Just like in English, or every language really, there are different jargons in German. I am using the term jargon here to mean something like "a shared language of specific, well-defined terms among a community of professionals".
Words can mean different things in different jargons. For example, in Stack Overflow jargon, a "poster" is the author of a "post" (question or answer), not a decorative piece of paper you hang on your wall.
In particular, the term you are asking about is from IT jargon, and even more precisely, Microsoft IT jargon.
This particular term is composed of two other jargon terms: Freigabe ("share") and Berechtigung ("permission").
Note that even in English, these two terms are not used exactly with their normal meanings, or their meanings they might have in a different jargon. E.g. a "share" in English IT jargon is something very different from a "share" in English financial jargon. A "share" is "something that is shared by (or to) multiple users". It is "the thing being shared".
How the term "permission" is used, is also slightly unusual. Normally, a permission is something that is granted to someone. It is the active subject that "has" the permission. For example, "I have permission to enter this building". It is me who has the permission, not the building.
However, in IT, we usually talk about an object having a certain set of permissions. E.g. we might say "this file has permissions
0755)". But the file is not the active subject. Instead, when I try to open the file, the Operating System will check whether I "have permission" (in the standard English sense of the term) by looking at what "permissions" (in the IT sense of the term) the file has.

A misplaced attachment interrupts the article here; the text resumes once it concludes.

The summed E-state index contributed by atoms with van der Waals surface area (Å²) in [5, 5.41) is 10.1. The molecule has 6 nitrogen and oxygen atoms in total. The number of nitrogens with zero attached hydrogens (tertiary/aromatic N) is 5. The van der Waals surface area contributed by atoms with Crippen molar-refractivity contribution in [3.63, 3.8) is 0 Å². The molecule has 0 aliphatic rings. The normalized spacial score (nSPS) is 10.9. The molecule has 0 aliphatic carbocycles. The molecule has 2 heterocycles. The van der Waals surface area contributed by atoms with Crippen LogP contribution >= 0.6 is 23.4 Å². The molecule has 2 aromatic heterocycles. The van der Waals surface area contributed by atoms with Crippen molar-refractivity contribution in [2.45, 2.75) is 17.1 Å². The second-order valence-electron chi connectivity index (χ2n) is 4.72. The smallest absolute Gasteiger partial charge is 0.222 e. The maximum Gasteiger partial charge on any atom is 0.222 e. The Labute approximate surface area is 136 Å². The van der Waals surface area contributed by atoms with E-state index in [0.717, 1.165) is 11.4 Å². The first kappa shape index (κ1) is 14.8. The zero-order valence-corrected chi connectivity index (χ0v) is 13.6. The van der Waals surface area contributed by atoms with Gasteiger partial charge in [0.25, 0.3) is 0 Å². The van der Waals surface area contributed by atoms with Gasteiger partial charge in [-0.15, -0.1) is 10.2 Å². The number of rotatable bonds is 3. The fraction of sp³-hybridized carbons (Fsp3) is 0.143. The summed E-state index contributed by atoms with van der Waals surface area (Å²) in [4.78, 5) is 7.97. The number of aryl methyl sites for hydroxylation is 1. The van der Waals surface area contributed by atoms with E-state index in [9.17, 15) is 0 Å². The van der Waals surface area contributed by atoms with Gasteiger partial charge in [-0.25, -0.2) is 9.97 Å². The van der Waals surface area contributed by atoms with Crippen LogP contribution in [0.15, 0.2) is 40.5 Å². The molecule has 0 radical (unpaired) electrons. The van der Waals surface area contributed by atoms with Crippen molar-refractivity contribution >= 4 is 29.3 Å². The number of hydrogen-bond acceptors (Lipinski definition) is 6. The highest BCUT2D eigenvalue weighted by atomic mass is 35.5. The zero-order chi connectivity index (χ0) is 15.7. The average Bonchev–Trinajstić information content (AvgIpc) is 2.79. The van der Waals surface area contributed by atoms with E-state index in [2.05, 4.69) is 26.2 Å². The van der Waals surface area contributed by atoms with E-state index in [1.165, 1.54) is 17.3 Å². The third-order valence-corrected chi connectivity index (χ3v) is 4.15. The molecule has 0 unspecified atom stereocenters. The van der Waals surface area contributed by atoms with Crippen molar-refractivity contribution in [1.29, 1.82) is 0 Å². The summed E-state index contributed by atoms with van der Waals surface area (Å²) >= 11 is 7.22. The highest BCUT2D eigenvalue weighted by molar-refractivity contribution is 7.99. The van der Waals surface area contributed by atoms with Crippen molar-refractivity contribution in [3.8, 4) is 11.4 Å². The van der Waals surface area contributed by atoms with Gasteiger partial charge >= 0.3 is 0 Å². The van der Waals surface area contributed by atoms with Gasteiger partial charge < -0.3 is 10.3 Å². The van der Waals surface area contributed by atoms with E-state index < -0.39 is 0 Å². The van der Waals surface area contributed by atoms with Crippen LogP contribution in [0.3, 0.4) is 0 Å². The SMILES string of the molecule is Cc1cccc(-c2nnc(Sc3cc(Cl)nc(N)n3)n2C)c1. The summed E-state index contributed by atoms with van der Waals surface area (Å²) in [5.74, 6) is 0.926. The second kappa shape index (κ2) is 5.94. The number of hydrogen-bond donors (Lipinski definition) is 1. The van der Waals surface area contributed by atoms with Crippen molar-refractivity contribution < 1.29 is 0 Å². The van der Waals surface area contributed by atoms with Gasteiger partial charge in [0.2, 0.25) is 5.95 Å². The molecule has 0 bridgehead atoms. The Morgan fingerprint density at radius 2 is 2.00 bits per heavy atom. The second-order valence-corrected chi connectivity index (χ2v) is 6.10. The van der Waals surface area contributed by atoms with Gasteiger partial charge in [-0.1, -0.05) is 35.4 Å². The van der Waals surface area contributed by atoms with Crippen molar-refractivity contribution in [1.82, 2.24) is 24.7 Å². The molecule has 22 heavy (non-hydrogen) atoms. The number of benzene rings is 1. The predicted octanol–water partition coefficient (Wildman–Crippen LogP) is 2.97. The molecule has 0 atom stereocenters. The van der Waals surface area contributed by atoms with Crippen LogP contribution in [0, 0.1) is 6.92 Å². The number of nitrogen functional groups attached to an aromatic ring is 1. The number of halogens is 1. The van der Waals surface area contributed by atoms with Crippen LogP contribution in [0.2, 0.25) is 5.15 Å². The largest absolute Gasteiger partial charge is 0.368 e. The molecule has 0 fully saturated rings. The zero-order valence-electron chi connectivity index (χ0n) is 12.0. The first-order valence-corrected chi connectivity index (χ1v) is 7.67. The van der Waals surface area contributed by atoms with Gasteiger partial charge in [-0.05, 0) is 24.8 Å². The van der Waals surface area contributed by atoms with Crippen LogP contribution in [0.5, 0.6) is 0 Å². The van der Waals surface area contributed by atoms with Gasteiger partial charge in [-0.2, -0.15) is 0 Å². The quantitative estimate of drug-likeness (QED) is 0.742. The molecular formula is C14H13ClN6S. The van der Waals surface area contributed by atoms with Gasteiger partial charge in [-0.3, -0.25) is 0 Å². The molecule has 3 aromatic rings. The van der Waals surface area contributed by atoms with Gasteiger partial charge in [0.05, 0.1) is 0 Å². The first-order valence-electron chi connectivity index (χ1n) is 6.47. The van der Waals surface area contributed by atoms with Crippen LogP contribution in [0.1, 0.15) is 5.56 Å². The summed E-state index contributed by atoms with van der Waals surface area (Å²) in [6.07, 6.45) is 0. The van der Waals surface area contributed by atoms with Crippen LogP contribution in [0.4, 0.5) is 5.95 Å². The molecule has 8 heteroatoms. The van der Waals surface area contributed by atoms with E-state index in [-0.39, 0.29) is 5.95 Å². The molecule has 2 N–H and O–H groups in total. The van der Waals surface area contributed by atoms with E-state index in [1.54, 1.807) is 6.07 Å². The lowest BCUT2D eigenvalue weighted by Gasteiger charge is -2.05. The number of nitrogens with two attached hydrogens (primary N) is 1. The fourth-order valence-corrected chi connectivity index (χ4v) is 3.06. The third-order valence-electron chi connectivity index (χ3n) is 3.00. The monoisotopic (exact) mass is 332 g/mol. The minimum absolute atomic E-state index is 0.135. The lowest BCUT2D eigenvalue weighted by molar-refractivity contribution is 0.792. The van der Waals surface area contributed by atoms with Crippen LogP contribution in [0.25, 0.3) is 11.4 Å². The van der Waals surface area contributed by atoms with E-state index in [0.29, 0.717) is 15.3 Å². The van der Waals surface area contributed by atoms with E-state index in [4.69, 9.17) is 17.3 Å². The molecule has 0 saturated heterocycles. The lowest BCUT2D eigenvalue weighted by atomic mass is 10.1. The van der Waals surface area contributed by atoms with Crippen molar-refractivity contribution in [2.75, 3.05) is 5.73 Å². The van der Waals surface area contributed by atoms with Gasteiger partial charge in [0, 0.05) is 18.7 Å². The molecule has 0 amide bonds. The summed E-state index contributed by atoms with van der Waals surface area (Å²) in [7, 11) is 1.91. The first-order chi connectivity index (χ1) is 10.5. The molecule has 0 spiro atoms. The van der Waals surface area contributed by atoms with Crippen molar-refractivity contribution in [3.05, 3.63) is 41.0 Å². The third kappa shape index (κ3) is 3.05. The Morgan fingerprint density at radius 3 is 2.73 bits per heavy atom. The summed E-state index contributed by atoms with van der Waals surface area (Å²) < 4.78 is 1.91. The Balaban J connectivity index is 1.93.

So, in this particular case, the "Freigabe", i.e. the thing being shared is the other person's calendar, and in the process of sharing this calendar to you, the sharer has granted you certain "Berechtigungen". There are different kinds of permissions you can have, from absolutely none (which wouldn't make sense because why would that person share their calendar with you if you then couldn't do anything with it) to only being able to see when that person is free or blocked (but not being able to, see why they are blocked, for example), to also see why they are blocked (e.g. being able to see the titles of their appointments, or even the whole appointment), to being able to schedule meetings with them in their calendar, to even being able to freely move, delete, create, extend, shorten, and edit appointments at will (like an assistant might be doing for their boss).
To summarize, the two most important points to take away are:
- The meaning of compound words does not necessarily have to be the sum of the meanings of their constituent words. (A butterfly is not a fly made out of butter.)
- The meaning of words depends on context (think of "appendix" in literature and medicine, and specifically think about medical literature), in particular, jargon may introduce completely new words, assign new meanings to existing words ("computer" used to be a job title for a human), restrict (while in ancient times, in some sense, a "bookkeeper" was literally someone who kept books, this is not the part of their job that is actually described by this term) or expand the existing meanings of existing words, or any combination thereof.